American POWS in Japanese Captivity


charred remains of American POW being interred after World War II

I recently read that, prior to the bombing of Hiroshima in 1945, up to 1,000 Allied POWs were dying per week at the hands of the Japanese. Is this true?


I have found no indication of this figure in the works of several historians who have written about the fate of Allied POWs in Japanese captivity.

Extreme Measures

Gavan Daws, in Prisoners of the Japanese: POWs of World War II in the Pacific, states, “Tokyo’s policy as of late 1944 was ‘to prevent prisoners of war from falling into the enemy’s hands,’” citing proceedings of the International Military Tribunal of the Far East and a research report of the Allied Translator and Interpreter Service Section as his sources. Drawing on a document in the National Archives dated February 26, 1945, entitled “Captured Japanese Instructions Regarding the Killing of POW,” of the Military Intelligence Division, Daws cites an entry in the journal of the Japanese headquarters at Taihoku on Formosa that called for “‘extreme measures’ to be taken against POWs in ‘urgent situations: Whether they are destroyed individually or in groups, or however it is done, with mass bombing, poisonous smoke, poisons, drowning, decapitation, or what, dispose of the prisoners as the situation dictates. In any case it is the aim not to allow the escape of a single one, to annihilate them all, and not to leave any traces.’”

"... dispose of the prisoners as the situation dictates ..."

Daws concludes, however, that with regard to carrying out the policy of killing POWs in various camps, “the picture was mixed.” In Palawan, in the Philippines, Japanese soldiers machine-gunned, clubbed, and bayonets 150 POWs trying to escape air raid shelters that the captors had doused with gasoline and lit. During the Battle of Manila in February and March 1945, guards at the camp at Bilibid left without harming the POWs.

Historian David M. Kennedy has summarized figures regarding the brutal treatment of American POWs by the Japanese. “Ninety percent of American prisoners of war in the Pacific reported being beaten,” Kennedy states. “More than a third died. Those who survived spent thirty-eight months in captivity on average and lost sixty-one pounds.”

POWs and the Atomic Bomb

After noting that 20 American POWs died as a result of the atomic bomb dropped on Hiroshima, according to Japanese military commanders, and that between one and three American prisoners may have been killed by the Japanese after the bombing, Richard B. Frank states, “The average number of Allied prisoners of war or civilian internees who died each day of the effects of captivity at the hands of the Japanese easily doubled this toll.”

In a radio broadcast on the night of August 9, 1945, hours after the U.S. dropped the second atomic bomb on Japan, President Harry S. Truman linked the use of the bomb to the treatment by the Japanese of American prisoners of war: “Having found the bomb we have used it. We have used it against those who attacked us without warning at Pearl Harbor, against those who have starved and beaten and executed American prisoners of war, against those who have abandoned all pretense of obeying international laws of warfare. We have used it in order to shorten the agony of war, in order to save the lives of thousands and thousands of young Americans.” In a letter two days later, Truman wrote, “nobody is more disturbed over the use of Atomic bombs than I am, but I was greatly disturbed by the unwarranted attack by the Japanese on Pearl Harbor and their murder of our prisoners of war.”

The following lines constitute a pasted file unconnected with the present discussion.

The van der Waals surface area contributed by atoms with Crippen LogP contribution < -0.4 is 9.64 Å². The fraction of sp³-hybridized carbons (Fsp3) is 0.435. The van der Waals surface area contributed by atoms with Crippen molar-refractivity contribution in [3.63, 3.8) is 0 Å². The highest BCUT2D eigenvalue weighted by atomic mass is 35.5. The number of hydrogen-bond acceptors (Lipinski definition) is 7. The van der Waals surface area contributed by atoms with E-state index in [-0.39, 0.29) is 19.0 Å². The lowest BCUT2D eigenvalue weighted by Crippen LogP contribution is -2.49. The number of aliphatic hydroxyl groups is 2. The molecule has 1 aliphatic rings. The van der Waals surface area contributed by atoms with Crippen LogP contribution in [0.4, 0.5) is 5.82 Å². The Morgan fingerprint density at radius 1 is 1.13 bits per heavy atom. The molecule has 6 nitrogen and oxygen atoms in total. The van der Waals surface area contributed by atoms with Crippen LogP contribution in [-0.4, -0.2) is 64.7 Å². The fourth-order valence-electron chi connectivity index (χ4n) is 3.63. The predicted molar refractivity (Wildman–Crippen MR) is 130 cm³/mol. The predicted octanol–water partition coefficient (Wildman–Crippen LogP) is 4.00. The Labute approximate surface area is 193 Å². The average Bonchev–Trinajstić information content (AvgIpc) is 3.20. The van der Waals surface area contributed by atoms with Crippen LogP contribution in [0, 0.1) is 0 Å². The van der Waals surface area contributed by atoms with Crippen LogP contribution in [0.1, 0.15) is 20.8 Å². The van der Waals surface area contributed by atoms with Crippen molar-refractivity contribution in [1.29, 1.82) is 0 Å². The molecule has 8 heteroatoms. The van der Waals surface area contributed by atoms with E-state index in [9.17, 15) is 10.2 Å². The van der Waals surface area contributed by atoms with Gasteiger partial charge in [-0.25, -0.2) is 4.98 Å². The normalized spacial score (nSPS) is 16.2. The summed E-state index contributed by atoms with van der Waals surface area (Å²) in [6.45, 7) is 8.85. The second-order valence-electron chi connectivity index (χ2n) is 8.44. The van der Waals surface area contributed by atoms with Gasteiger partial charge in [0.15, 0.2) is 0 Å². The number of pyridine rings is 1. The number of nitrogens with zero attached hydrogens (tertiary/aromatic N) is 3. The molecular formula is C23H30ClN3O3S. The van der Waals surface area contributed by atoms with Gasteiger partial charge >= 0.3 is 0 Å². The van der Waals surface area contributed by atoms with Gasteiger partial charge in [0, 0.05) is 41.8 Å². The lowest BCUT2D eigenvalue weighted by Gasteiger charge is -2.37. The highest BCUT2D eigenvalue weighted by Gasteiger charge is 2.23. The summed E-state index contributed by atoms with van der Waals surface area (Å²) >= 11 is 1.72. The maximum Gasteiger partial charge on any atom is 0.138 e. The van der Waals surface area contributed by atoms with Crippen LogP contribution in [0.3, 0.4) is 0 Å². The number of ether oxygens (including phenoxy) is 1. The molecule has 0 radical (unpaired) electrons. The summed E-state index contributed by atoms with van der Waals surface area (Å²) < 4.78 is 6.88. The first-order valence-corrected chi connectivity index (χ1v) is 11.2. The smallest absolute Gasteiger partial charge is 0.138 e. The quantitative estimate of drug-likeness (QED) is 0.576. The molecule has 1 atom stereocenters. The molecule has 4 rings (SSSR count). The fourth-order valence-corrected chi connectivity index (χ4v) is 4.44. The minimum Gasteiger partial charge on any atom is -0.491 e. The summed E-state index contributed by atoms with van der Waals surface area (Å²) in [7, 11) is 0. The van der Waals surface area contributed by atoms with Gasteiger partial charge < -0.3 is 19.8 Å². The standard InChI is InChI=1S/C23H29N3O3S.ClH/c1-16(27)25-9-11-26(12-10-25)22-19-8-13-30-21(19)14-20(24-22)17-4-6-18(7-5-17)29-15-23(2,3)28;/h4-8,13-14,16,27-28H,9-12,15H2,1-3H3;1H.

Gavan Daws, Prisoners of the Japanese: POWs of World War II in the Pacific (New York: William Morrow, 1994), 324-25.

David M. Kennedy, Freedom from Fear: The American People in Depression and War, 1929-1945 (New York: Oxford University Press, 1999), 813.

President, “Radio Report to the American People on the Potsdam Conference,” August 9, 1945, in John T. Woolley and Gerhard Peters, The American Presidency Project [online]. Santa Barbara, CA: University of California (hosted), Gerhard Peters (database). Available from World Wide Web:

Harry S. Truman to Samuel Cavert, August 11, 1945, in Harry S. Truman and the Bomb: A Documentary History, ed. and commentary by Robert H. Ferrell (Worland, WY: High Plains Publishing Co., 1996), 72.

Van Waterford, Prisoners of the Japanese in World War II: Statistical History, Personal Narratives, and Memorials Concerning POWs in Camps and on Hellships, Civilian Internees, Asian Slave Laborers, and Others Captured in the Pacific Theater (Jefferson, NC: McFarland, 1994).

Bernard M. Cohen, and Maurice Z. Cooper, A Follow-up Study of World War II Prisoners of War (Washington: U.S. Government Printing Office, 1954).

"U.S. medical men are attempting to identify more than 100 American Prisoners of War captured at Bataan and Corregidor and burned alive by the Japanese at a Prisoner of War camp, Puerto Princesa, Palawan, Philippine Islands. Picture shows charred remains being interred in grave: 03/20/1945," National Archives and Records Administration, Washington, DC.

"A volunteer of the Red Cross Motor Corps, at the loading of the Gripsholm, painting the destination on boxes of clothing, food, etc., for prisoners of war in Japan and the Far East," Prints and Photographs Division, Library of Congress.

About the Author

Historian Alan Gevinson is an author and professor. His PhD is from Johns Hopkins University and he has taught history there and at George Mason University. Alan specializes in American cultural history, media history, film history, and other forms of popular culture.